Fibroblast growth factor 23--structure, function and role in kidney diseases.Adv Clin Exp Med. 2012 May-Jun; 21(3):391-401.AC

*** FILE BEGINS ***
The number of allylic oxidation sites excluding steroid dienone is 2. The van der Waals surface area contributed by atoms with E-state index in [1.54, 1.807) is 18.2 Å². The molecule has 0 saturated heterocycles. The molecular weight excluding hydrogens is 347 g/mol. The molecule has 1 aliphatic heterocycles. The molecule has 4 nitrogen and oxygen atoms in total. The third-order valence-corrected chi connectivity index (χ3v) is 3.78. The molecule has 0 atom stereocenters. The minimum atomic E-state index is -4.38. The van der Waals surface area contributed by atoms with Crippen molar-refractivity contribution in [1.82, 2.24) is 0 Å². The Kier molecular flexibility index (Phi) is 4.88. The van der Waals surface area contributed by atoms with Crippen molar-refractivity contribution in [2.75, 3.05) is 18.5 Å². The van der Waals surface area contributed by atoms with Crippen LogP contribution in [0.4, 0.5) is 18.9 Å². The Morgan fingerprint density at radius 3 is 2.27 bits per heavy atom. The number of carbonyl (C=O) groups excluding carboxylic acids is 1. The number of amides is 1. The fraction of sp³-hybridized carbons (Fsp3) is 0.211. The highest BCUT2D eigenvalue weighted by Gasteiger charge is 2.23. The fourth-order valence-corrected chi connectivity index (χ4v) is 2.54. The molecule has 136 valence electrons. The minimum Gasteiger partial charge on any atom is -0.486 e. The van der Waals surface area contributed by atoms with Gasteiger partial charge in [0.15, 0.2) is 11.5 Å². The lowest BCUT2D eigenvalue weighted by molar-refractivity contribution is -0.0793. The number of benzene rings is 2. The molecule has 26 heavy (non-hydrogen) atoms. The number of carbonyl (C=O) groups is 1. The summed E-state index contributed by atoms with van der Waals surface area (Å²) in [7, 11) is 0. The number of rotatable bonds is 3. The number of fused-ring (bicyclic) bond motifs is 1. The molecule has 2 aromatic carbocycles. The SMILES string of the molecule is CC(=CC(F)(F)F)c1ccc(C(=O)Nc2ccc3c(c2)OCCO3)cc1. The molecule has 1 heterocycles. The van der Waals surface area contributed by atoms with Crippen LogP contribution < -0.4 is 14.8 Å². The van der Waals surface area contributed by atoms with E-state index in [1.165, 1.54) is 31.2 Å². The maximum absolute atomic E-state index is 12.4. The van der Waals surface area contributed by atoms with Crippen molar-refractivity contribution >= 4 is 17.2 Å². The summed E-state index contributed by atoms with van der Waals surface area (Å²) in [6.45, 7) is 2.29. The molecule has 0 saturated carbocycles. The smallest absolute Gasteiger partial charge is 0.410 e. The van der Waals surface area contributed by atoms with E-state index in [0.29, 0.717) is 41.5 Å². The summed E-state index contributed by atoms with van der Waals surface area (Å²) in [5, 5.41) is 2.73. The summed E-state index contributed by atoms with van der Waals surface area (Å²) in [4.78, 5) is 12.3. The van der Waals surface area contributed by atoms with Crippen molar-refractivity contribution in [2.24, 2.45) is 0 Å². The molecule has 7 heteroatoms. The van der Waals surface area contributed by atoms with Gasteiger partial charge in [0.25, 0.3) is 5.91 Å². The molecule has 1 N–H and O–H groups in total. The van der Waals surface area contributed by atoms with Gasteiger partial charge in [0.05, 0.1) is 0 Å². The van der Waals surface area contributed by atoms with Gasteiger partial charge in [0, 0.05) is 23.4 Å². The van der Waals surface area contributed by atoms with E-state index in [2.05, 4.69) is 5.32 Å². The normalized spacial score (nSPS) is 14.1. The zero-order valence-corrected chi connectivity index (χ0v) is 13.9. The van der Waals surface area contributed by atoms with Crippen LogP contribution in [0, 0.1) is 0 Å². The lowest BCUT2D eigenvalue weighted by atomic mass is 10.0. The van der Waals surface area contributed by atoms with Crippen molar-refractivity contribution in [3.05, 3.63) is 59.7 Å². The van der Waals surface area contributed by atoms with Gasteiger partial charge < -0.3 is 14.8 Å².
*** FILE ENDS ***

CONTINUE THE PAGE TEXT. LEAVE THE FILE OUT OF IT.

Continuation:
The fibroblast growth factor (FGF) family comprises a number of polypeptides which share a common homology core region. FGF-23, produced by osteoblasts and osteocytes, belongs to the FGF-19 subfamily and serves as the main phosphatonine. Two forms of circulating FGF-23 are detectable in serum: full-length FGF-23--intact FGF-23 (iFGF-23), which is biologically active, and the inactive C-terminal FGF-23 (cFGF-23). FGF-23 with a coreceptor (Klotho protein) inhibits renal phosphate reabsorption and synthesis of calcitriol by reducing 1alpha-hydroxylase (CYP27B1) activity, reducing vitamin D-dependent phosphate intestinal absorption. High phosphorus intake, 1,25-dihydroxyvitamin D3 and PTH are the main stimuli for FGF-23 secretion. Impaired FGF-23 metabolism is involved in phosphate disturbances manifesting as rickets or osteomalacia or increased tissue calcinosis. FGF-23 may be also produced by some tumors leading to hypophosphatemia. Both cFGF-23 and iFGF-23 concentrations start to increase with mild impairment of the glomerular filtration rate in stage 2 or 3 of chronic kidney disease (CKD) as a consequence of the increased FGF-23 production. It seems that enhanced FGF-23 secretion may constitute a protective mechanism against enhanced phosphate accumulation in the early stages of CKD. However, it may lead to calcitriol deficiency and escalation of secondary hyperparathyroidism. Increased FGF-23 level is supposed to be an independent factor increasing mortality of CKD patients. There is ambiguous data if FGF-23 only reflects disturbances in calcium-phosphate metabolism or if it exerts a detrimental effect itself by diminishing calcitriol synthesis, inducing cell proliferation or acting through low-affinity, Klotho-independent receptors in the heart and endothelium. So far, little evidence supports direct FGF-23 toxicity.